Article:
The kindergarten curriculum introduces students to gardening. They study how living organisms use the resources in their habitats to meet their biological needs. In the garden, they learn how to use tools properly to transplant, sow seeds, harvest, and prepare food. Students learn some of the basic components of gardening: the sun, soil, plant parts, and common garden fauna. They learn how animals and people can change the environment to meet their needs and how to reduce their negative impact on the environment.
Students tour the natural parts of the school campus using their five senses. They learn what plants need to grow and use garden tools to plant crops in their classroom patio gardens. They sing the “Inch by Inch” song.
Students learn the different parts of plants that can be edible and taste roots, stems, seeds, flowers, fruits, and leaves. They sing the “Six Plant Parts” song. They create their own plant using parts found in the gardens.
Students explore what soil is made of by sampling and dissecting soil from different parts of the schoolyard. They inspect the compost bin to see how insects break down decaying matter into good soil. They learn that composting reduces the waste that humans produce and returns nutrients to the garden. They sing the “Dirt Made My Lunch” song.
Students examine nests and learn how birds make different nests depending on what resources are available in their environment. They make bird treats to help them get through winter. They examine and compare down and flight feathers with magnifying glasses.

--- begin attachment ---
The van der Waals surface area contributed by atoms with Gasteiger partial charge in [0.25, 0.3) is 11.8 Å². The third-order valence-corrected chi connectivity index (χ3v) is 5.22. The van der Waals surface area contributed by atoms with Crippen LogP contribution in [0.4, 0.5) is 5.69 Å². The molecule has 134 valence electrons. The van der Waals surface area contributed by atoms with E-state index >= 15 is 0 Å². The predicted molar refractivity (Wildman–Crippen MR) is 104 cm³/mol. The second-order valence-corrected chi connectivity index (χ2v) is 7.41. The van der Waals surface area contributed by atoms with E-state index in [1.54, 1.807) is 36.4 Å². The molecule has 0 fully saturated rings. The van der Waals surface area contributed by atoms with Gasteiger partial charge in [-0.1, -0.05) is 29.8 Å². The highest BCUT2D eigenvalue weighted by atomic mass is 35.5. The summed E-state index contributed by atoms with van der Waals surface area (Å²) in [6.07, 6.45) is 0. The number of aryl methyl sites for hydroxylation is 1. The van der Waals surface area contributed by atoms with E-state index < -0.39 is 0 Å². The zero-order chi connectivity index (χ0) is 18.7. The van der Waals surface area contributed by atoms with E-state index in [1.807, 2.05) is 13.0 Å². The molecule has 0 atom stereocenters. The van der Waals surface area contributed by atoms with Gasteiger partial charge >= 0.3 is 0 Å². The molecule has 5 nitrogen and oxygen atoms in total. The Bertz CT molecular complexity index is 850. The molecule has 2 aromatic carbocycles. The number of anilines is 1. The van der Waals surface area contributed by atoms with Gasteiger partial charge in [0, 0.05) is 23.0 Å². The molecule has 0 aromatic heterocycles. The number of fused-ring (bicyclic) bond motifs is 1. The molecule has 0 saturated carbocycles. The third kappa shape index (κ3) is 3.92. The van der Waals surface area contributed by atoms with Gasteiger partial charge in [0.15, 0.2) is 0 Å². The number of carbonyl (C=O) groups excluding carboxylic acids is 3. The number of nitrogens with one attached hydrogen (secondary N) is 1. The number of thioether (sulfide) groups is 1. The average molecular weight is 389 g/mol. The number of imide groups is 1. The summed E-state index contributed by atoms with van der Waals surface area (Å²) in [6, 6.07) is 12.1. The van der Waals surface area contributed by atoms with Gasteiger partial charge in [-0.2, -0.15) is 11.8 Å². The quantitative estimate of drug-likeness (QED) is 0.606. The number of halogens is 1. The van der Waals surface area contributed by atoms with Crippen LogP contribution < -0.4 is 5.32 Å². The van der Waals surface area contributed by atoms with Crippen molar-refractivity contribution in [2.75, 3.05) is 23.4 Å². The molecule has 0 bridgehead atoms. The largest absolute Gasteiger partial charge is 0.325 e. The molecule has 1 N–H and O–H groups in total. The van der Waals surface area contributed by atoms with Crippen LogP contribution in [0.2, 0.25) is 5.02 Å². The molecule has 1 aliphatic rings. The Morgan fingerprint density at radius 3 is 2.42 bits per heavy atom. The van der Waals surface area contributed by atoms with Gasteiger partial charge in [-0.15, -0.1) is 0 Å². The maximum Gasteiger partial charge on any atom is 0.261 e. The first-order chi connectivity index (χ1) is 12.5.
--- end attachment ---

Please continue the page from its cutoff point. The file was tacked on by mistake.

Students tour the schoolyard to collect trash and identify where waste comes from and how the choices they make about their lunch and snacks can reduce waste at school. They learn how materials are recycled and identify choices that can be made in purchasing drink containers. They sing “Reduce, Reuse, Recycle.” They meet the vermicomposting worms and see how they break food down into rich compost we can use.
Students learn how ladybugs help plants grow through eating harmful insects. They study their life cycle and body parts. They release live ladybugs into the gardens and inspect the compost bins for other helpful insects.
Students hike a poetry sculpture walk in the baylands. They create a poem and rock sculpture about a plant, animal, or other natural object they met in the park.
Students learn how the sun provides energy for the plants that is passed on to the animals. They test the effects of sunlight on the Earth’s surface by comparing rocks, sand, wood, water, and soil from sunny and shaded areas. Students construct a solar oven and use it to make a garden quesadilla. They engineer either a cardboard sunshade or an insulating case for a thermometer to raise or lower temperature.
Students learn to harvest, prepare, and enjoy the vegetables they have grown in the garden.